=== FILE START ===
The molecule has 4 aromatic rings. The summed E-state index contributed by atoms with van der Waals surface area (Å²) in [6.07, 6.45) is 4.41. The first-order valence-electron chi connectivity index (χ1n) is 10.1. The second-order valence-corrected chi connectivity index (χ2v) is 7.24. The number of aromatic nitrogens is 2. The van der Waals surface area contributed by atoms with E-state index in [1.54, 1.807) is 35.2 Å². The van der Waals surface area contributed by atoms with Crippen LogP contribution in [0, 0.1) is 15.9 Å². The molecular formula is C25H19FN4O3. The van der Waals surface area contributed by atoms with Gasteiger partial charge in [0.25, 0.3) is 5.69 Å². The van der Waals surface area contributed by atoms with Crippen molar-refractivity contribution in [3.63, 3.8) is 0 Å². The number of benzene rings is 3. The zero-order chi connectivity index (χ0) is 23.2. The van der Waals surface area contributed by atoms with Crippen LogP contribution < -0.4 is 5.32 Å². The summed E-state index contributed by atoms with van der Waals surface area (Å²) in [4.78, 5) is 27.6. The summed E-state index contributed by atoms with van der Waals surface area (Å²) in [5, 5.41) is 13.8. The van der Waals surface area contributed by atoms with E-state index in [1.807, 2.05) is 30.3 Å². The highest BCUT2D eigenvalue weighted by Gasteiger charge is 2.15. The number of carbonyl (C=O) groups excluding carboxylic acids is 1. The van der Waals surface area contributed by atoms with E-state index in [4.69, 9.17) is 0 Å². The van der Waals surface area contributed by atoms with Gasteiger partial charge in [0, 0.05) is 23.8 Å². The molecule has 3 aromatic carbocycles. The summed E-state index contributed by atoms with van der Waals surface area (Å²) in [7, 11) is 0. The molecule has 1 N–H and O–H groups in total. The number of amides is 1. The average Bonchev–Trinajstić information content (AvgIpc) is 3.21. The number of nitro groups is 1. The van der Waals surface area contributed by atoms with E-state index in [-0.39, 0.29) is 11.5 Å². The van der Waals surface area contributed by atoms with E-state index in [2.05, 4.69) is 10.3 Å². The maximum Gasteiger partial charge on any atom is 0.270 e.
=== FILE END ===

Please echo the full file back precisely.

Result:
The molecule has 4 aromatic rings. The summed E-state index contributed by atoms with van der Waals surface area (Å²) in [6.07, 6.45) is 4.41. The first-order valence-electron chi connectivity index (χ1n) is 10.1. The second-order valence-corrected chi connectivity index (χ2v) is 7.24. The number of aromatic nitrogens is 2. The van der Waals surface area contributed by atoms with E-state index in [1.54, 1.807) is 35.2 Å². The van der Waals surface area contributed by atoms with Crippen LogP contribution in [0, 0.1) is 15.9 Å². The molecular formula is C25H19FN4O3. The van der Waals surface area contributed by atoms with Gasteiger partial charge in [0.25, 0.3) is 5.69 Å². The van der Waals surface area contributed by atoms with Crippen molar-refractivity contribution in [3.63, 3.8) is 0 Å². The number of benzene rings is 3. The zero-order chi connectivity index (χ0) is 23.2. The van der Waals surface area contributed by atoms with Crippen LogP contribution < -0.4 is 5.32 Å². The summed E-state index contributed by atoms with van der Waals surface area (Å²) in [4.78, 5) is 27.6. The summed E-state index contributed by atoms with van der Waals surface area (Å²) in [5, 5.41) is 13.8. The van der Waals surface area contributed by atoms with E-state index in [1.807, 2.05) is 30.3 Å². The highest BCUT2D eigenvalue weighted by Gasteiger charge is 2.15. The number of carbonyl (C=O) groups excluding carboxylic acids is 1. The van der Waals surface area contributed by atoms with E-state index in [4.69, 9.17) is 0 Å². The van der Waals surface area contributed by atoms with Gasteiger partial charge in [0, 0.05) is 23.8 Å². The molecule has 3 aromatic carbocycles. The summed E-state index contributed by atoms with van der Waals surface area (Å²) in [7, 11) is 0. The molecule has 1 N–H and O–H groups in total. The number of amides is 1. The average Bonchev–Trinajstić information content (AvgIpc) is 3.21. The number of nitro groups is 1. The van der Waals surface area contributed by atoms with E-state index in [-0.39, 0.29) is 11.5 Å². The van der Waals surface area contributed by atoms with E-state index in [2.05, 4.69) is 10.3 Å². The maximum Gasteiger partial charge on any atom is 0.270 e.